Cowden says the students who enroll in his classes want to get out in the dirt. “My kids will put up with three-hour lectures, but they don’t want to hear how soil has evolved over three centuries. They want to be in the field doing things such as learning to operate and repair precision ag systems.”

There’s no getting around a software discussion in the classroom. “We have to get into file formats and mathematical models of the Earth,” says Cowden. “That’s something we spend a lot time on, and it’s hard to keep some of these guys motivated. They don’t want to spend so much time on the computer. They need to do it now so they understand it when they’re in the field.

“When growers buy tractors today, they expect it to drive straight because of auto-steer. Now these growers are asking, ‘How do I get this equipment to be variable rate?’ We spend quite a bit of time working with students on the software side of things.”

Providing Consistency

The evolution and breadth of the products that make precision farming practices possible are changing the way equipment dealers are getting trained on the technology, and much of that is driven by the farmers themselves.

“Precision farming training used to be all about auto-steer, but now almost everyone has a guidance system,” says Wade Stewart, training manager for Trimble Navigation’s Agricultural Div. “Now, farmers want to know what else they can do with it. Precison ag instruction is moving toward working more with variable rate and section control.”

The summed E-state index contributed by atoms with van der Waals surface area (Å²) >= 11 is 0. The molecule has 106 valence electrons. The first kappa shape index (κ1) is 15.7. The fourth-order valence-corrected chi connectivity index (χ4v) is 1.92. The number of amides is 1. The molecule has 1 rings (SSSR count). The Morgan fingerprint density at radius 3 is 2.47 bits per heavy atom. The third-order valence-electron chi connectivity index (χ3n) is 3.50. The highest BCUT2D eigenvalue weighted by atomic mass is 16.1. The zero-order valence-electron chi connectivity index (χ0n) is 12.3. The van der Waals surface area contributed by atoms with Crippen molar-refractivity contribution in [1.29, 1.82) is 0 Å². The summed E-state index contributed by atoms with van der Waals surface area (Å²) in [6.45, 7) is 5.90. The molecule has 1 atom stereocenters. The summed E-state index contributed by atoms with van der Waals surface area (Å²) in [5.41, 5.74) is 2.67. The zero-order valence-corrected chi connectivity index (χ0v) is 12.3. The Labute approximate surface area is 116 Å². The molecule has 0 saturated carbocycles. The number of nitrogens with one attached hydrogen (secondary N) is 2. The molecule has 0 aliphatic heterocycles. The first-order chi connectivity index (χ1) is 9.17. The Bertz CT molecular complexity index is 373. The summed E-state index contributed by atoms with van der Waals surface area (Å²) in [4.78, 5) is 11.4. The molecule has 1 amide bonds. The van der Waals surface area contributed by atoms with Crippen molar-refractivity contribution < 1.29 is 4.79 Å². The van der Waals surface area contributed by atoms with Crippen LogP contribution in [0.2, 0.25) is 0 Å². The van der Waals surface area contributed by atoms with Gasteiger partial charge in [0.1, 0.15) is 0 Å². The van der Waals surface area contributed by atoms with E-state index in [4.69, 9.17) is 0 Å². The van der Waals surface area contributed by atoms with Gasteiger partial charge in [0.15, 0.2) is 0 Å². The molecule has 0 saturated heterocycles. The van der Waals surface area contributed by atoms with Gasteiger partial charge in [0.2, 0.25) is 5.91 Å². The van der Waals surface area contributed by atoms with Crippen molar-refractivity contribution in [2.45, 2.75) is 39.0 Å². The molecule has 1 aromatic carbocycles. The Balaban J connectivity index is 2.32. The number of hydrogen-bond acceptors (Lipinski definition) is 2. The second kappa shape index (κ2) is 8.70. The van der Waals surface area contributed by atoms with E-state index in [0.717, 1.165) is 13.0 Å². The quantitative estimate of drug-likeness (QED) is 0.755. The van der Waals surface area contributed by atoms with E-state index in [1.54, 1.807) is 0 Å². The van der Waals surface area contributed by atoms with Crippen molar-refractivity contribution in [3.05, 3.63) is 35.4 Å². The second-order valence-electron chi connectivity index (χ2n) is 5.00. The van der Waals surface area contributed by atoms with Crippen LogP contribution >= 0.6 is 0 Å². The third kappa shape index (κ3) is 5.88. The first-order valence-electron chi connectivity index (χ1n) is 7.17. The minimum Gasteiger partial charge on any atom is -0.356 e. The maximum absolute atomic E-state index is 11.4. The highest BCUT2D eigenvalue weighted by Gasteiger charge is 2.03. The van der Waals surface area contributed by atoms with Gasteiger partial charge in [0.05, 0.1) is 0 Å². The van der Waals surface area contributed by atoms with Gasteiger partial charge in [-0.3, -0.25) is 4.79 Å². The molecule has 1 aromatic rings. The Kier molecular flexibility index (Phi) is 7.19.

Last August, Trimble announced it was collaborating with Colorado State Univ.’s Agricultural Research, Development and Education Center (ARDEC), a facility in Fort Collins, Colo., that’s focused on livestock and crop production.

As part of the collaboration, Trimble outfitted ARDEC tractors, implements and other machinery with GPS and additional technologies used for precision agriculture, giving faculty, staff and students daily use of the cutting-edge technologies.

Trimble, in turn, uses ARDEC as a training center for dealers. The biggest advantage to us,” says Stewart, “is we’re not just setting the equipment up for a one-day demonstration, as it’s in the field working every day. Resellers get to see what it’s going to look like when it’s on their customers’ farms.”